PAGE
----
The other server receives this request through a CAS client (either a servlet filter or a module) that's been configured with application1. It parses the ticket and starts a new HTTPS connection with the CAS server. This new request is formed programmatically by the CAS filter Java code and it's commonly called the "service validation" step.
CAS receives and validates this secure server-to-server request, then fulfills the application server's HTTPS CAS client request and returns an XML message of "success" along with the authenticated username. Remember that all of this is occurring whilst the user has only made a single request to access application1. The original request then exits the CAS filter/module and allows application1 to serve content to this newly authenticated user.
A Source Code Perspective
For most of us, the best way to understand how something works is to review the source. And, with CAS we can because the source is provided openly to the public. This discussion will describe a CAS authentication and service access scenario between a CAS server and an application server using the Java code that's running on the two servers. The code module and server will be given for each referring listing or snippet. This also assumes you have the source code for the CAS Server 3.1.1 and the CAS Client 2.0.11 (Yale).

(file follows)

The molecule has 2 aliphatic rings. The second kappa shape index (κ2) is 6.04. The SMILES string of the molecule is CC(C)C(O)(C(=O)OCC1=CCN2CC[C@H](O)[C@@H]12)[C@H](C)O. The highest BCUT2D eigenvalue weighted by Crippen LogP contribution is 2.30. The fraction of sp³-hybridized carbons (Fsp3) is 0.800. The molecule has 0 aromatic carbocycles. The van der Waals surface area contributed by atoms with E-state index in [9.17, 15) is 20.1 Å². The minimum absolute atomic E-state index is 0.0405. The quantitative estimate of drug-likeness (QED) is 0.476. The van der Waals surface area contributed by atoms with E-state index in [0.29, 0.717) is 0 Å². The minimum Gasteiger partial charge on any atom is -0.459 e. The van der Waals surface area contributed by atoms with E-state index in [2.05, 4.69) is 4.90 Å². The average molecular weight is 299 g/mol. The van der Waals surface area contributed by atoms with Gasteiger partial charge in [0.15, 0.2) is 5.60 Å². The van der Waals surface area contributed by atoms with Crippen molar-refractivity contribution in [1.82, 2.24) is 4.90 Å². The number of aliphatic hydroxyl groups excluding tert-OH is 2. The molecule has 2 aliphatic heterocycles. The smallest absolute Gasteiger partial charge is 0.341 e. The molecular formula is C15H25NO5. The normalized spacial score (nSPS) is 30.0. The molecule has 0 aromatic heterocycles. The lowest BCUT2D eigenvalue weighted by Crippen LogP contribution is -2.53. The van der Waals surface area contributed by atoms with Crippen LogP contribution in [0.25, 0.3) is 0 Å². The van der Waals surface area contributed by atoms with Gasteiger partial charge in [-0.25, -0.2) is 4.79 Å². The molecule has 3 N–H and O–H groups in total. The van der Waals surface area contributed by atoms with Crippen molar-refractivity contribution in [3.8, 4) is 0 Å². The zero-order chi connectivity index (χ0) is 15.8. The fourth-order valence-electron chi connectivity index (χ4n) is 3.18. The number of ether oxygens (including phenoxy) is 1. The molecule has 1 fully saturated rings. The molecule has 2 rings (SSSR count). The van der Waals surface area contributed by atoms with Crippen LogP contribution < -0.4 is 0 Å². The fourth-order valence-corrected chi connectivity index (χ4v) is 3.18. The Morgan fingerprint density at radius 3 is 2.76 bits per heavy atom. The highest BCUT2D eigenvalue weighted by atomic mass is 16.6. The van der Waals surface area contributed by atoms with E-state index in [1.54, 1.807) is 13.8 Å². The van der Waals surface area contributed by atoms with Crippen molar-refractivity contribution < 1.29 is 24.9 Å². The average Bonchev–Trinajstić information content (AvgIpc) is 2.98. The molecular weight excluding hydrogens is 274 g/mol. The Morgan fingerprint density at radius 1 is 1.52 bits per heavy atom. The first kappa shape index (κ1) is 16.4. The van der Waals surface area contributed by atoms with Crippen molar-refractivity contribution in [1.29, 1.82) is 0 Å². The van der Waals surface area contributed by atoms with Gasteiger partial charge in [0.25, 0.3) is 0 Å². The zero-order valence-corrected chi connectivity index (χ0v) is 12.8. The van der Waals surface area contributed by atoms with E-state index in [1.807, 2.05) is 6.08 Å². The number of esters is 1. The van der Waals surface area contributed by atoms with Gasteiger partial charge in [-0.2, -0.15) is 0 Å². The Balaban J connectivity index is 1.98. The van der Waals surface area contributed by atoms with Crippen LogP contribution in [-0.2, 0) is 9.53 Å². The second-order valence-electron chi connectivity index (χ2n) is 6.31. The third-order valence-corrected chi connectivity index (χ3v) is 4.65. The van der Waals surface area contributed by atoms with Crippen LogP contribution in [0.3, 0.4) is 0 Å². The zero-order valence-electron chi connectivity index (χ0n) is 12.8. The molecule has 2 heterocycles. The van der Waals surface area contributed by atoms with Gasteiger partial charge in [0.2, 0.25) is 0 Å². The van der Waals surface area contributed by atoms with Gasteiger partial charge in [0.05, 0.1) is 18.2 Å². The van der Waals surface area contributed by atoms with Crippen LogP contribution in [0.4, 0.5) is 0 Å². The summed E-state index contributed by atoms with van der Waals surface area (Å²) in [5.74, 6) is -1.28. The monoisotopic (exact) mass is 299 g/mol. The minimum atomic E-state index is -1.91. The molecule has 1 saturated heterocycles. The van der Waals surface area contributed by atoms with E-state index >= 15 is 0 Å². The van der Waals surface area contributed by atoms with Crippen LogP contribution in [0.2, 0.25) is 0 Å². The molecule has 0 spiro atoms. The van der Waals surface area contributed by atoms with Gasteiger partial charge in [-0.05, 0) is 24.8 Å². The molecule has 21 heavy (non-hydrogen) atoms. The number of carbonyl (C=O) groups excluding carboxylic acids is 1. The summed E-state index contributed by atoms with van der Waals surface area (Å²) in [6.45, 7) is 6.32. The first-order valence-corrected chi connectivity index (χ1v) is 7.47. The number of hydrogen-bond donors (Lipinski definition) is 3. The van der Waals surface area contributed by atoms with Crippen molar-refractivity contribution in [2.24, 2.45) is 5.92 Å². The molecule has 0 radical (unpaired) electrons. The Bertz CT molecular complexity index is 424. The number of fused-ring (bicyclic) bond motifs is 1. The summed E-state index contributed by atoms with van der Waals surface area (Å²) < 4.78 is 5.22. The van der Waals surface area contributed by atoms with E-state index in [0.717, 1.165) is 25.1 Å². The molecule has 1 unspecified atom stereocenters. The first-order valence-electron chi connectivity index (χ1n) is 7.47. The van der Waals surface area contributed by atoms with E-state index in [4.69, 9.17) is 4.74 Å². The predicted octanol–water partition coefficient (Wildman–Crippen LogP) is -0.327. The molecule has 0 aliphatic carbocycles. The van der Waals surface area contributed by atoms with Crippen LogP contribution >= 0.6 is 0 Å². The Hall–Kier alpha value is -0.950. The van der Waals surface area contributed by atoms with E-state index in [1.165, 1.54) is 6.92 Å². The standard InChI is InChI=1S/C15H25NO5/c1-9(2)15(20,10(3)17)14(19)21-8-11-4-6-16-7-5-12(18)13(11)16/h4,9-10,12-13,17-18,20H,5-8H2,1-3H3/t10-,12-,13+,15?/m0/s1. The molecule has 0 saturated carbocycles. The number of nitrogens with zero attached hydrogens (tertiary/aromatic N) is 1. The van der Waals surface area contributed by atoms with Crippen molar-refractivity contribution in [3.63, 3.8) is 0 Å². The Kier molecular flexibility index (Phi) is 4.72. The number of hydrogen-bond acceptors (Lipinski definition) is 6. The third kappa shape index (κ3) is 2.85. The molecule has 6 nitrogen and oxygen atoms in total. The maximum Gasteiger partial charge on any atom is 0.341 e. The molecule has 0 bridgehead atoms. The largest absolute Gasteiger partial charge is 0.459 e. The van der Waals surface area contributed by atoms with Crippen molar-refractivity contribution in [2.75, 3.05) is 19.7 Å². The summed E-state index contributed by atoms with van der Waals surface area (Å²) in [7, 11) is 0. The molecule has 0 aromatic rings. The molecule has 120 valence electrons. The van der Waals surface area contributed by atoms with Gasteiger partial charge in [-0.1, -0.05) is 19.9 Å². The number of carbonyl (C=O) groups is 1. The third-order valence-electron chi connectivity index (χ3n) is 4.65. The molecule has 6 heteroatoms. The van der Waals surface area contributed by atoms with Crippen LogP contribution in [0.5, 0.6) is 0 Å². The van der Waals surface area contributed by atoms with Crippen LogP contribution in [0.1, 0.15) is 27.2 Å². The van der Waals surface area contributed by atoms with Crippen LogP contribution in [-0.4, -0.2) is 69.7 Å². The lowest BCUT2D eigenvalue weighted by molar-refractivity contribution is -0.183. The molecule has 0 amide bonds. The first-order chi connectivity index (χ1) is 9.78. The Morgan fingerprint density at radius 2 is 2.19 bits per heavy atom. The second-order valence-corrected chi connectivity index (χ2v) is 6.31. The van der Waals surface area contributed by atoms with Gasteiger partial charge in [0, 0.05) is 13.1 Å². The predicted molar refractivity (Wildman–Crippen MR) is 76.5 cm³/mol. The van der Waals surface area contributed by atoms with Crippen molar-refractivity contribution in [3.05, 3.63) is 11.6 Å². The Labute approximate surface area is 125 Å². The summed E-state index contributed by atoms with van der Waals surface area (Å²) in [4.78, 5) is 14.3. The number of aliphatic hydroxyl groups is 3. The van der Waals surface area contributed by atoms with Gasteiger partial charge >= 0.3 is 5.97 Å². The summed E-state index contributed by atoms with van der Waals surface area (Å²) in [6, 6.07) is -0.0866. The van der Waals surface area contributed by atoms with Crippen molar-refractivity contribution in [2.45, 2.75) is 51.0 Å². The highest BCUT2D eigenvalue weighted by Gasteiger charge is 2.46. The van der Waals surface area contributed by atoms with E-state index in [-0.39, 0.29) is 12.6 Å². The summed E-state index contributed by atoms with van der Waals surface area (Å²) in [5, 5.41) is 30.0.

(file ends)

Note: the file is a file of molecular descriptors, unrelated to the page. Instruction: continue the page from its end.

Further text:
The user first makes a request to the CAS server for login and access to one of the CAS registered services.
The CAS web server application uses Spring Web Flow and the URL handler ultimately sends the login request to GenerateServiceTicketAction. This is where the service ticket is placed in Request scope to be sent to the CAS client filter.
When the ticket has been placed in the request scope, CAS will now redirect the user request to the application using the service URL and the service ticket generated. The default in the switch-case block would handle the redirected request now to the application server.
<STOP!> This is a critical timepoint. The CAS server has processed the user's request and the result of this redirection would be the expected application content. In the interim, before this request is processed, the application server using CAS client code will send an HTTPS request to the CAS server and have it authenticate the requesting user sharing no connection or resources with the original CAS user request. The CAS client servlet filter here sends the HTTPS request for user authentication. Ignore the proxy list for now, but notice the proxy validator gathers the service and the ticket. This method returns the user returned by the CAS server over HTTPS and within the CAS returning XML message.
The return pv.getUser() method comes from the class ServiceTicketValidator. ProxyTicketValidator (pv) extends ServiceTicketValidator. The validate() method will populate the user member if the CAS XML message comes back successfully. This method is where the separate HTTPS request is created to validate the questioning user.
The SecureURL.retrieve(url) method returns an XML response from the CAS server securely using HTTPS. These communications can be further secured by IPTables or software firewall instructions.
Single Sign On (SSO)